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Cambodia Must End Legal Attacks on Media, Rights Groups Say

FILE - Uon Chhin and Yeang Sothearin, former journalists for U.S.-funded Radio Free Asia (RFA), speak to the media in front of the Municipal Court of Phnom Penh, in Phnom Penh, Cambodia, Oct. 3, 2019.
FILE - Uon Chhin and Yeang Sothearin, former journalists for U.S.-funded Radio Free Asia (RFA), speak to the media in front of the Municipal Court of Phnom Penh, in Phnom Penh, Cambodia, Oct. 3, 2019.

The Cambodian government has come under criticism by rights groups over what they describe as a “relentless attack” on press freedom including arrests, repressive laws and the revoking of media licenses.

A statement released Nov. 2 - the International Day to End Impunity for Crimes Against Journalists - and signed by 57 rights groups and communities, called for an end to attacks on the right of free expression and journalists critical of the Cambodian government.

Cambodia-based news organizations have faced a growing number of legal attacks since 2017, when the government dissolved the only opposition party, harassed local nongovernmental groups, and forced the closure of independent media organizations. Since then, reporters have been arrested for their coverage or accused of espionage and incitement.

The statement lists at least 13 journalists who have faced court complaints for their news coverage and the revocation of four media licenses during the coronavirus pandemic for allegedly sharing fake news.

“In the past years, the Cambodian government adopted a series of repressive laws that have enabled a crackdown on independent media and social media and resorted to provisions in the penal code – in particular articles 494 and 495 – to silence critical reporting and its reporters,” read the statement, referring to the criminal code provisions on incitement.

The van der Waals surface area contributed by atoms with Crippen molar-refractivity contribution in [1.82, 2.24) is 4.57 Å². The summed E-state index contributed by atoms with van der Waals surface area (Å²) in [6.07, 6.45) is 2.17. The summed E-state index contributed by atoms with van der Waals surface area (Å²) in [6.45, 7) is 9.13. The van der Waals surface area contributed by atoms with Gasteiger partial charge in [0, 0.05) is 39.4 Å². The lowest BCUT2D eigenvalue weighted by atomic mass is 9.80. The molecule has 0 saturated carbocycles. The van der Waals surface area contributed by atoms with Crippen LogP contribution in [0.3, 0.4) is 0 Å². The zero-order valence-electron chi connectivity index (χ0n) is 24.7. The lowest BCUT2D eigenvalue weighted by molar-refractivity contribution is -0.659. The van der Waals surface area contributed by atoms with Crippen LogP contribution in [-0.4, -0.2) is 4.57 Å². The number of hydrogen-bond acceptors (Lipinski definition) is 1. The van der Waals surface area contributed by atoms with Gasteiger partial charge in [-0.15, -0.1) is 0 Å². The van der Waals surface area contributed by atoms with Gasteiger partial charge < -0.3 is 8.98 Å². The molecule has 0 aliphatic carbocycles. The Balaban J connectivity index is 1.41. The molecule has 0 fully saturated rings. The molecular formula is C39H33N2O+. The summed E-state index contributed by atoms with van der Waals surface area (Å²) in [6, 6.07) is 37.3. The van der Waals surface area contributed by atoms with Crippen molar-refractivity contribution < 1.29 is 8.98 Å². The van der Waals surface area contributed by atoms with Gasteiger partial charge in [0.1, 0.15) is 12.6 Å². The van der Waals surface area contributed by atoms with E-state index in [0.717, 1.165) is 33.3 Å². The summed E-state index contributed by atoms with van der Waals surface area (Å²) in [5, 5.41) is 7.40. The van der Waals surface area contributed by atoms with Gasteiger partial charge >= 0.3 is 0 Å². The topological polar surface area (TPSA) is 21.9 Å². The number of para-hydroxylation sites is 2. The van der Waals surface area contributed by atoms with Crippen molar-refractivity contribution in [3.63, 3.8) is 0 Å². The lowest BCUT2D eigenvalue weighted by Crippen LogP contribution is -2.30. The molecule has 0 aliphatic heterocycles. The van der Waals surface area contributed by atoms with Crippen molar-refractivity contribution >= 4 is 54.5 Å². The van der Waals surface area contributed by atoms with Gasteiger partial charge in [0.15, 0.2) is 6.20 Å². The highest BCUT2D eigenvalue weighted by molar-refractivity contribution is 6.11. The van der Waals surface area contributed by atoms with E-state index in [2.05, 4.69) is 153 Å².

Nop Vy, who runs the local Cambodian Journalists Alliance (CamboJA), said there had been an escalation in attacks, detentions and charges against journalists, especially those who did not promote a pro-government lean in their coverage.

CamboJA and three other organizations released another statement calling for crimes against journalists to end and for the government to investigate long-delayed cases.

The four media associations said that since 1994, at least 15 journalists had been killed in Cambodia and in almost all cases the victims were targeted for their work. Twelve were reporting on sensitive issues such as illegal logging, land grabs or corruption, but that there was not a single conviction in those cases.

“We also observed that the [people] beating or persecuting journalists have never been arrested and brought to stand trial,” said Nop Vy.

While there have been no recent deaths, a growing number of journalists have been arrested on what rights groups say are often questionable charges. Last week, Ros Sokhet, who runs a provincial newspaper, was on trial for Facebook posts about Prime Minister Hun Sen’s succession plans and alleged lack of support for Cambodians struggling to repay debt. The government alleges he was attempting to incite Cambodians to cause “social chaos.”